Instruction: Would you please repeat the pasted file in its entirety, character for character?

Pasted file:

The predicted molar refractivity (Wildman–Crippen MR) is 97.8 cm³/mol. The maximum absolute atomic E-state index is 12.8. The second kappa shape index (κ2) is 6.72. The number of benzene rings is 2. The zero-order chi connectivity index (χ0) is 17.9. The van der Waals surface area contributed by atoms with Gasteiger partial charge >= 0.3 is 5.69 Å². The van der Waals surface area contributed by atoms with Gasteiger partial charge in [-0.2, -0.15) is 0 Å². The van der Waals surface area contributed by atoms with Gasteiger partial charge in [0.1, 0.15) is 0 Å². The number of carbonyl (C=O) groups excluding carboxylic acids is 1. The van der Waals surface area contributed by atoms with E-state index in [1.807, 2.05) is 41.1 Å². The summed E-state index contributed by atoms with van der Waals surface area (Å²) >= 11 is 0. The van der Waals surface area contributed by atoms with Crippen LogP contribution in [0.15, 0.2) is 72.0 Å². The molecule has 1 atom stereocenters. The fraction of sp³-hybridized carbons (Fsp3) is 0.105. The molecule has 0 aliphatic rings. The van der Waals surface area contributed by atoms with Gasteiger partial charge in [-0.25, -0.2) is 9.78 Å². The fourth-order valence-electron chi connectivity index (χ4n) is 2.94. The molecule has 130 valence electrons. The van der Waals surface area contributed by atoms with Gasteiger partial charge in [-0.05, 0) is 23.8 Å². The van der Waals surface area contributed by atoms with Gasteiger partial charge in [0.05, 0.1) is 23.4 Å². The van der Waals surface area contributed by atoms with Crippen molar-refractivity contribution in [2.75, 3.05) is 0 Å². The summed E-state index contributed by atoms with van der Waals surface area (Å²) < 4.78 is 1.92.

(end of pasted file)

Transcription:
The predicted molar refractivity (Wildman–Crippen MR) is 97.8 cm³/mol. The maximum absolute atomic E-state index is 12.8. The second kappa shape index (κ2) is 6.72. The number of benzene rings is 2. The zero-order chi connectivity index (χ0) is 17.9. The van der Waals surface area contributed by atoms with Gasteiger partial charge >= 0.3 is 5.69 Å². The van der Waals surface area contributed by atoms with Gasteiger partial charge in [-0.2, -0.15) is 0 Å². The van der Waals surface area contributed by atoms with Gasteiger partial charge in [0.1, 0.15) is 0 Å². The number of carbonyl (C=O) groups excluding carboxylic acids is 1. The van der Waals surface area contributed by atoms with E-state index in [1.807, 2.05) is 41.1 Å². The summed E-state index contributed by atoms with van der Waals surface area (Å²) >= 11 is 0. The van der Waals surface area contributed by atoms with Crippen LogP contribution in [0.15, 0.2) is 72.0 Å². The molecule has 1 atom stereocenters. The fraction of sp³-hybridized carbons (Fsp3) is 0.105. The molecule has 0 aliphatic rings. The van der Waals surface area contributed by atoms with Gasteiger partial charge in [-0.25, -0.2) is 9.78 Å². The fourth-order valence-electron chi connectivity index (χ4n) is 2.94. The molecule has 130 valence electrons. The van der Waals surface area contributed by atoms with Gasteiger partial charge in [-0.05, 0) is 23.8 Å². The van der Waals surface area contributed by atoms with Gasteiger partial charge in [0.05, 0.1) is 23.4 Å². The van der Waals surface area contributed by atoms with Crippen molar-refractivity contribution in [2.75, 3.05) is 0 Å². The summed E-state index contributed by atoms with van der Waals surface area (Å²) < 4.78 is 1.92.